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Interstellar is certainly a film that gets people talking, providing an impetus for these sorts of conversations. One of the more interesting aspects of 2014 has been just how polarising major movie releases have become – at least outside of blockbuster season. Interstellar, Gone Girl and Wolf of Wall Street are massive films that provoke a myriad of responses. Everybody and their mother has an opinion on Interstellar, and those ideas inevitably intermingle and contrast, spurring even more debated and discussion.

The nature of popular culture is changing. The distribution model has made it easier to reach smaller audiences, and to filter or tailor content. Consider the declining ratings on the major television networks in the age of digital entertainment. Youtube stars are able to turn themselves into millionaires by selectively and efficiently targeting their niche. It seems like the big monolithic pop culture moment is a thing of the past; the “must watch” era of television and film has been eroded by Netflix and TiVo.

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(For example, the biggest television phenomena of the last couple of years – if you believe the internet – are only accessible to a tiny minority of viewers. Orange is the New Black airs on-line. Breaking Bad only really broke out in its last couple of seasons. Mad Men continues to percolate on the edge of the popular consciousness, even as pop culture heralds sing its praises. Hannibal can survive despite abysmal viewing figures because of a clever distribution model. Not everybody can watch True Detective and Game of Thrones.)

Against this backdrop, movies have gone two routes. The bigger budget movies have thrown even more money at the screen as they turn to sequels and prequels and reboots and remakes. Transformers 4 will make a shedload of money, no matter how vacuous it is. The smaller budget movies have become even more indie and viral, counting on critical and audience buzz more than ever. Critics will rave about Boyhood and Birdman, but they will never become big cultural moments. There is nothing wrong with either approach, but it seems they veer to the extremes.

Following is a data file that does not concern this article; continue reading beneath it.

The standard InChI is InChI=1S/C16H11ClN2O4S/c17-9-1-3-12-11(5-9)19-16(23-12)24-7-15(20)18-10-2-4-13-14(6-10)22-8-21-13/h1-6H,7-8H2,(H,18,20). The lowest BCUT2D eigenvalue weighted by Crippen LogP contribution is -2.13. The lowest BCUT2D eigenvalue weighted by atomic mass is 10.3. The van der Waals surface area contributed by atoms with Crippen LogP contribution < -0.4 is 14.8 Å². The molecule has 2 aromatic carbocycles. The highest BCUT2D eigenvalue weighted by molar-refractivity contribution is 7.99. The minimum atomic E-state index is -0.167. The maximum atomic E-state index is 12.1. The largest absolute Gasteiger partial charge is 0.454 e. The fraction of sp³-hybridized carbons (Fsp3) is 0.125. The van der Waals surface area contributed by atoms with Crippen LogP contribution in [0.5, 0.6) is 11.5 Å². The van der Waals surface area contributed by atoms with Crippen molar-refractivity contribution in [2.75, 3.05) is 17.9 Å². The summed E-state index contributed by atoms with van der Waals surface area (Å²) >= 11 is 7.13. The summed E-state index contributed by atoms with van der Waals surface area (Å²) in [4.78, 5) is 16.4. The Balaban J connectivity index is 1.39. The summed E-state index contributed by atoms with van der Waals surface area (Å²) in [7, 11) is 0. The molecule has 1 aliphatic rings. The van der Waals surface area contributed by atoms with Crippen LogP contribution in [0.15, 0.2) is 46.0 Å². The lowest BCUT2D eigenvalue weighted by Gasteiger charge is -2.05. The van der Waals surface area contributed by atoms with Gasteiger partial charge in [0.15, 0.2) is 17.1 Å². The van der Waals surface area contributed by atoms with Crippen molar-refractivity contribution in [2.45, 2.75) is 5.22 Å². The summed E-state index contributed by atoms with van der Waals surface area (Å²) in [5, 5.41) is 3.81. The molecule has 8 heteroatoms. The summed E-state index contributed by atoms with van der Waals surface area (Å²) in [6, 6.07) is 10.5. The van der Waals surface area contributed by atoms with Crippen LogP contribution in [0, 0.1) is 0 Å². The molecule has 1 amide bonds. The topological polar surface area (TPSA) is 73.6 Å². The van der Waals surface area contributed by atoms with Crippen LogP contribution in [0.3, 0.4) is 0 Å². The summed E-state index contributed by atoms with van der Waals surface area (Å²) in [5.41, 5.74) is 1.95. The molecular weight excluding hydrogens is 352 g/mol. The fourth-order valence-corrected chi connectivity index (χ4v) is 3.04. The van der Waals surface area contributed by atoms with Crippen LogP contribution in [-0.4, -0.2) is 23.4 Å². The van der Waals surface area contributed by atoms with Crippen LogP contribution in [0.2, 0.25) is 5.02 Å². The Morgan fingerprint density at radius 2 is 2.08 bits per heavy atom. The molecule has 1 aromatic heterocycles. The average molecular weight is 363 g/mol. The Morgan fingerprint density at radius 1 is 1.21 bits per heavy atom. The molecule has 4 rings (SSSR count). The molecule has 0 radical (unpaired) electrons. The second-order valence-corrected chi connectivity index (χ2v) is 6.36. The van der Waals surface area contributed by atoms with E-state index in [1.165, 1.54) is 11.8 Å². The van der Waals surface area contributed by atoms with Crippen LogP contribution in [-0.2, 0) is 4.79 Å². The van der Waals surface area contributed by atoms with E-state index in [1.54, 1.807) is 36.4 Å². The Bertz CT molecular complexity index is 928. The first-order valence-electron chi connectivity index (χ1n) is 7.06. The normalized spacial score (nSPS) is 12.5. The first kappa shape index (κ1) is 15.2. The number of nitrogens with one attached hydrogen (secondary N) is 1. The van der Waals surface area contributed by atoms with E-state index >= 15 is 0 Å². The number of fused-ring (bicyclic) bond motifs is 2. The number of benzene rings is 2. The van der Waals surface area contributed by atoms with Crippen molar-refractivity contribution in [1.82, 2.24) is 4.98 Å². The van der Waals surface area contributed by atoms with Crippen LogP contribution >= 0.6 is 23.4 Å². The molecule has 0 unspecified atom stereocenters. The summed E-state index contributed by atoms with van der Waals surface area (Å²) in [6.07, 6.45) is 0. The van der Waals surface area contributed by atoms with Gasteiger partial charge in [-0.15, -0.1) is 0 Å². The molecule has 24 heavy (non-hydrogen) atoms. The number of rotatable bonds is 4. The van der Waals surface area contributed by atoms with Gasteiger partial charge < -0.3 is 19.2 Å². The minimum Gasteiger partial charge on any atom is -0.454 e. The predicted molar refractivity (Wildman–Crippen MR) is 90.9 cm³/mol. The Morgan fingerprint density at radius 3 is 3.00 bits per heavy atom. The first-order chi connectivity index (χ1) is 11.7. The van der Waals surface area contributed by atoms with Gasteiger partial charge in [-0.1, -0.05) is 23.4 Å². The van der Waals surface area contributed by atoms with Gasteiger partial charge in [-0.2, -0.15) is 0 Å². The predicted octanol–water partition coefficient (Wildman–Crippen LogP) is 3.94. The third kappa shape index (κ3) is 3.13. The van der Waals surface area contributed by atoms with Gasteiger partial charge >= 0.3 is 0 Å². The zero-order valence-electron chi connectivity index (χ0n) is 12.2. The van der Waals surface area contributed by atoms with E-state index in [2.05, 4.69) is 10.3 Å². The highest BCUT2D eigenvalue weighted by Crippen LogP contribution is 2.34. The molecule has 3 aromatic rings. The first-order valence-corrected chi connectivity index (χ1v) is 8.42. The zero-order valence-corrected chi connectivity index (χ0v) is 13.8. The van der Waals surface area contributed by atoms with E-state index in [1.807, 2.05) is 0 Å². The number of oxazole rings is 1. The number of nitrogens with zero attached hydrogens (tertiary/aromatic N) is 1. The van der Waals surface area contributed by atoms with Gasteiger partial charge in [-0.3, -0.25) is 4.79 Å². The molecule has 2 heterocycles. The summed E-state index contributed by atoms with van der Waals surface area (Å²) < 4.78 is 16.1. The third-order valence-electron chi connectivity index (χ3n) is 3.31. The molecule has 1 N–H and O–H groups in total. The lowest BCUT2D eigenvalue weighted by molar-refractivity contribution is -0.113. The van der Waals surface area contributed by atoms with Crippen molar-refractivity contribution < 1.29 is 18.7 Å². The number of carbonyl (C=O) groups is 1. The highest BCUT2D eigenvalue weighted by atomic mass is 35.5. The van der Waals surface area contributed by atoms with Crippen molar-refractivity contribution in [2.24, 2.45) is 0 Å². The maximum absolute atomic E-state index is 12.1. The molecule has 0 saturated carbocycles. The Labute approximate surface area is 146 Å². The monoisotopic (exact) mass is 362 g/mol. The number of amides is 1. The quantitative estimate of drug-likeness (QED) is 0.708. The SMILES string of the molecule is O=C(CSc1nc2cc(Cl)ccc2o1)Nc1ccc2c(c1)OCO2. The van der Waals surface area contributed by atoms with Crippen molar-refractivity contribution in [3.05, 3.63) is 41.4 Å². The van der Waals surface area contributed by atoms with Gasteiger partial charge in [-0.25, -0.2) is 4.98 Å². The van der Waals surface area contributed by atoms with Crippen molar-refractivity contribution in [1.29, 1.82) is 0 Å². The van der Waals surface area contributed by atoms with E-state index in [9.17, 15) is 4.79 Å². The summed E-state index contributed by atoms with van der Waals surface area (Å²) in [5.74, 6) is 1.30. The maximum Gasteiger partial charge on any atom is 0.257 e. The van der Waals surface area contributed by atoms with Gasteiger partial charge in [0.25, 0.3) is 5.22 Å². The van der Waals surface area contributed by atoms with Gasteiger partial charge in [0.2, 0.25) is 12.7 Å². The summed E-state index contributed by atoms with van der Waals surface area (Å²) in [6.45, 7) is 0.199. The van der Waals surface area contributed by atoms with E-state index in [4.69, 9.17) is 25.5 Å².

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One of the more interesting facets of 2014 has been the willingness to produce relatively expensive and high-profile films that are not safe, and that will generate discussion and strong reactions. Films like Interstellar, Gone Girl, Wolf of Wall Street and Noah are relatively big gambles for the studios, but they are also movies that generate conversations and discussions without feeling either large and safe or quirky and small. They feel like films that have re-claimed the middle ground that seemed to be shrinking with each passing year.

Interstellar is a movie rich with ambition and utterly unconcerned with what a large audience might think about it. It is bold and daring; there are points where Interstellar seems almost confrontational. It is a movie that is saying what it wants to say, without any real desire to temper that for fear of losing the audience. By the time that the third act kicks into gear, the viewer is either along for the ride or not; there is no concession, no half-hearted attempt half-please everybody.